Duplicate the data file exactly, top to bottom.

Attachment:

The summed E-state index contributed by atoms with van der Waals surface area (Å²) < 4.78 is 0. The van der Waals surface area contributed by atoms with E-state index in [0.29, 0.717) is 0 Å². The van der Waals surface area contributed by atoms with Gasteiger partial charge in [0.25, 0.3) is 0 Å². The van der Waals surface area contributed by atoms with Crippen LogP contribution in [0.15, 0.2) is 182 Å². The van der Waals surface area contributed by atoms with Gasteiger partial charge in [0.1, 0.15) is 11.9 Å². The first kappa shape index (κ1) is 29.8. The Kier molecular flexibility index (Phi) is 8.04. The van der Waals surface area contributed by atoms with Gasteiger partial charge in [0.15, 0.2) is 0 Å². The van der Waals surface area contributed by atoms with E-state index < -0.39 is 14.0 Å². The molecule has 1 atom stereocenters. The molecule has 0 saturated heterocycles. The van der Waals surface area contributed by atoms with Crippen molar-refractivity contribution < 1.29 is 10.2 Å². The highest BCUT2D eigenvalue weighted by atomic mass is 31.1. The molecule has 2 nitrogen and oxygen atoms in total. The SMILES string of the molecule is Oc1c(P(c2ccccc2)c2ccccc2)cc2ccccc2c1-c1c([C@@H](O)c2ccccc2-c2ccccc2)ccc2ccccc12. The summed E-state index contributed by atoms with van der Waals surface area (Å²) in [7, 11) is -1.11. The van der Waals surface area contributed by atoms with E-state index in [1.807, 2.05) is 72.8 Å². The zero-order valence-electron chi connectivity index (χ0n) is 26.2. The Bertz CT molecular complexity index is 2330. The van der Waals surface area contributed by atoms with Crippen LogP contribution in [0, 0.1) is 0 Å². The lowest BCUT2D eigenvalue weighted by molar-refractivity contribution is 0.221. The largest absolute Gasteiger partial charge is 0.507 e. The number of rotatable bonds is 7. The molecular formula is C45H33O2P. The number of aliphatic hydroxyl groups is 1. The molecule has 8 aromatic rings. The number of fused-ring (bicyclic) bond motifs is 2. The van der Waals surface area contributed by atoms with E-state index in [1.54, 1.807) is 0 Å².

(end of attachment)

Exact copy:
The summed E-state index contributed by atoms with van der Waals surface area (Å²) < 4.78 is 0. The van der Waals surface area contributed by atoms with E-state index in [0.29, 0.717) is 0 Å². The van der Waals surface area contributed by atoms with Gasteiger partial charge in [0.25, 0.3) is 0 Å². The van der Waals surface area contributed by atoms with Crippen LogP contribution in [0.15, 0.2) is 182 Å². The van der Waals surface area contributed by atoms with Gasteiger partial charge in [0.1, 0.15) is 11.9 Å². The first kappa shape index (κ1) is 29.8. The Kier molecular flexibility index (Phi) is 8.04. The van der Waals surface area contributed by atoms with Gasteiger partial charge in [0.15, 0.2) is 0 Å². The van der Waals surface area contributed by atoms with E-state index < -0.39 is 14.0 Å². The molecule has 1 atom stereocenters. The molecule has 0 saturated heterocycles. The van der Waals surface area contributed by atoms with Crippen molar-refractivity contribution < 1.29 is 10.2 Å². The highest BCUT2D eigenvalue weighted by atomic mass is 31.1. The molecule has 2 nitrogen and oxygen atoms in total. The SMILES string of the molecule is Oc1c(P(c2ccccc2)c2ccccc2)cc2ccccc2c1-c1c([C@@H](O)c2ccccc2-c2ccccc2)ccc2ccccc12. The summed E-state index contributed by atoms with van der Waals surface area (Å²) in [7, 11) is -1.11. The van der Waals surface area contributed by atoms with E-state index in [1.807, 2.05) is 72.8 Å². The zero-order valence-electron chi connectivity index (χ0n) is 26.2. The Bertz CT molecular complexity index is 2330. The van der Waals surface area contributed by atoms with Crippen LogP contribution in [0, 0.1) is 0 Å². The lowest BCUT2D eigenvalue weighted by molar-refractivity contribution is 0.221. The largest absolute Gasteiger partial charge is 0.507 e. The number of rotatable bonds is 7. The molecular formula is C45H33O2P. The number of aliphatic hydroxyl groups is 1. The molecule has 8 aromatic rings. The number of fused-ring (bicyclic) bond motifs is 2. The van der Waals surface area contributed by atoms with E-state index in [1.54, 1.807) is 0 Å².